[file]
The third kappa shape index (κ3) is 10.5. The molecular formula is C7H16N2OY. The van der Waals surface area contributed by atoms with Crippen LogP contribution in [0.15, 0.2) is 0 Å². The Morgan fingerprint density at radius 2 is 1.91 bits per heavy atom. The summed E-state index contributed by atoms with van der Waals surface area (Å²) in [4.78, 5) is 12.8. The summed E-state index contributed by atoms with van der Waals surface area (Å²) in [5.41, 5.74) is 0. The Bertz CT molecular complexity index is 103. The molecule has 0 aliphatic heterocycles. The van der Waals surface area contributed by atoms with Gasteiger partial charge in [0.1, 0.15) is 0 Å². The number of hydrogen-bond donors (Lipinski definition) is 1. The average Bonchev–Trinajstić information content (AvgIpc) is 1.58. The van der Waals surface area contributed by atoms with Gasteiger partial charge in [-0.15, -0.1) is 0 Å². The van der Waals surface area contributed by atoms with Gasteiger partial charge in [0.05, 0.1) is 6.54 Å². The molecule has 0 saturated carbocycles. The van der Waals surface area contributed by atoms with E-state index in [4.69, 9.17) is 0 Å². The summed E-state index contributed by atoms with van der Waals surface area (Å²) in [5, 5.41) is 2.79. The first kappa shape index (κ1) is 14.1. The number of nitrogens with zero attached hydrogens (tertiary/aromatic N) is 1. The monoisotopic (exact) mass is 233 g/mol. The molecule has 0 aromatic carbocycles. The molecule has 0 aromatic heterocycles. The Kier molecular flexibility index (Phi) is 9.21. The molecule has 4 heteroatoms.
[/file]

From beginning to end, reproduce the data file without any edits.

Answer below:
The third kappa shape index (κ3) is 10.5. The molecular formula is C7H16N2OY. The van der Waals surface area contributed by atoms with Crippen LogP contribution in [0.15, 0.2) is 0 Å². The Morgan fingerprint density at radius 2 is 1.91 bits per heavy atom. The summed E-state index contributed by atoms with van der Waals surface area (Å²) in [4.78, 5) is 12.8. The summed E-state index contributed by atoms with van der Waals surface area (Å²) in [5.41, 5.74) is 0. The Bertz CT molecular complexity index is 103. The molecule has 0 aliphatic heterocycles. The van der Waals surface area contributed by atoms with Gasteiger partial charge in [0.1, 0.15) is 0 Å². The number of hydrogen-bond donors (Lipinski definition) is 1. The average Bonchev–Trinajstić information content (AvgIpc) is 1.58. The van der Waals surface area contributed by atoms with Gasteiger partial charge in [-0.15, -0.1) is 0 Å². The van der Waals surface area contributed by atoms with Gasteiger partial charge in [0.05, 0.1) is 6.54 Å². The molecule has 0 saturated carbocycles. The van der Waals surface area contributed by atoms with E-state index in [4.69, 9.17) is 0 Å². The summed E-state index contributed by atoms with van der Waals surface area (Å²) in [5, 5.41) is 2.79. The first kappa shape index (κ1) is 14.1. The number of nitrogens with zero attached hydrogens (tertiary/aromatic N) is 1. The monoisotopic (exact) mass is 233 g/mol. The molecule has 0 aromatic carbocycles. The molecule has 0 aromatic heterocycles. The Kier molecular flexibility index (Phi) is 9.21. The molecule has 4 heteroatoms.